Pro-social narcissists want to be seen doing good in the community. Polaschek says some attributes correlating to narcissistic personalities can be seen as positive leadership qualities if they help the team accomplish goals. She says pro-social types feather their own nests while benefiting other people, but grandiosity and extreme self-belief can backfire. "So if you have a chief executive whose board is telling them they're going in the wrong direction, and they don't believe that because they're so sure of themselves... that may not be good for the board and for managing the group."
The world has no shortage of leaders displaying narcissistic traits, according to pundits and psychologists. The list includes US President Donald Trump, Russian President Vladimir Putin, Israeli Prime Minister Benjamin Netanyahu, and Philippine President Rodrigo Duterte (who was diagnosed with narcissistic personality disorder with aggressive features by a psychologist during the annulment of his marriage in 1998, according to records uncovered by biographer Jonathan Miller).
The 2019 edition of the book The Dangerous Case of Donald Trump: 37 Psychiatrists and Mental Health Experts Assess a President asserts, "Donald Trump is a danger to Americans and to the rest of the world." Psychological profiling expert and author of Narcissism and Politics Jerrold Post wrote an essay in Dangerous Case claiming Trump has a special relationship with his base. "Trump is a mirror-hungry leader, that is, a narcissist whose private feelings of inadequacy must be quenched by the constant adulation of his followers…"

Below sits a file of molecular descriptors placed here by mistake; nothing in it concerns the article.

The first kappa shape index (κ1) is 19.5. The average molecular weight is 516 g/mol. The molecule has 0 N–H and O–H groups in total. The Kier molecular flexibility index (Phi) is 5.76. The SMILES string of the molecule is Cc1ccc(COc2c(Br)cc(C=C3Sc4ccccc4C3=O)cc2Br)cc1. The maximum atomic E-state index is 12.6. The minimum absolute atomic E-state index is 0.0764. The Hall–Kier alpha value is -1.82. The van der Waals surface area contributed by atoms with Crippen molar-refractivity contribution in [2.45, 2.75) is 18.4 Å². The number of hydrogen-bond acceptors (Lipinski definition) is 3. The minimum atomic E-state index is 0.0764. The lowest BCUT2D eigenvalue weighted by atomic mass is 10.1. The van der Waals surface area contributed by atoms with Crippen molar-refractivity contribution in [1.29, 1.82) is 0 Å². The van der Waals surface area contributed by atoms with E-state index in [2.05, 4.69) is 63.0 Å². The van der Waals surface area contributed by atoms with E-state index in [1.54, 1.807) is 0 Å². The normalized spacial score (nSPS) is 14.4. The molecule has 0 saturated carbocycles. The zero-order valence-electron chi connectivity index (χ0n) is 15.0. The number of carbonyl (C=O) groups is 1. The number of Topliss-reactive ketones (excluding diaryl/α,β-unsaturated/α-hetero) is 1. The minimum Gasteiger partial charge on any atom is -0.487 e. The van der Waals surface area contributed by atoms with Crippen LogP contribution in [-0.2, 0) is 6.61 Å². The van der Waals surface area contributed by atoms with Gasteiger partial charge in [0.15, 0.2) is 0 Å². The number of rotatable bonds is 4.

On the democratic side, a 2017 New Yorker article says John F. Kennedy and Bill Clinton might have been characterised as "extreme present hedonists," narcissists, and hypomanics.
Polaschek says there's question among researchers about whether narcissism is increasing. As a term, Google Trends reports usage has been rising for a decade.
Psychologist Kati Ludwig talks to us about narcissism from her Omanu retreat centre. Among a rainbow of cushions and the smell of incense, she lays out her case that Western society's values of individualism and achievement have been pushed harder during the last 50 to 60 years. "And that has a strong correlation to me of those underlying issues of self-esteem and self-worth that are very much related to narcissism."
She says while narcissists present as grandiose and arrogant, they have an underlying sense of insecurity and a weak sense of self-worth. "I think it's very much a systemic concept, and us as human beings... go in communication with this cultural vibration of certain values that we perceive as important."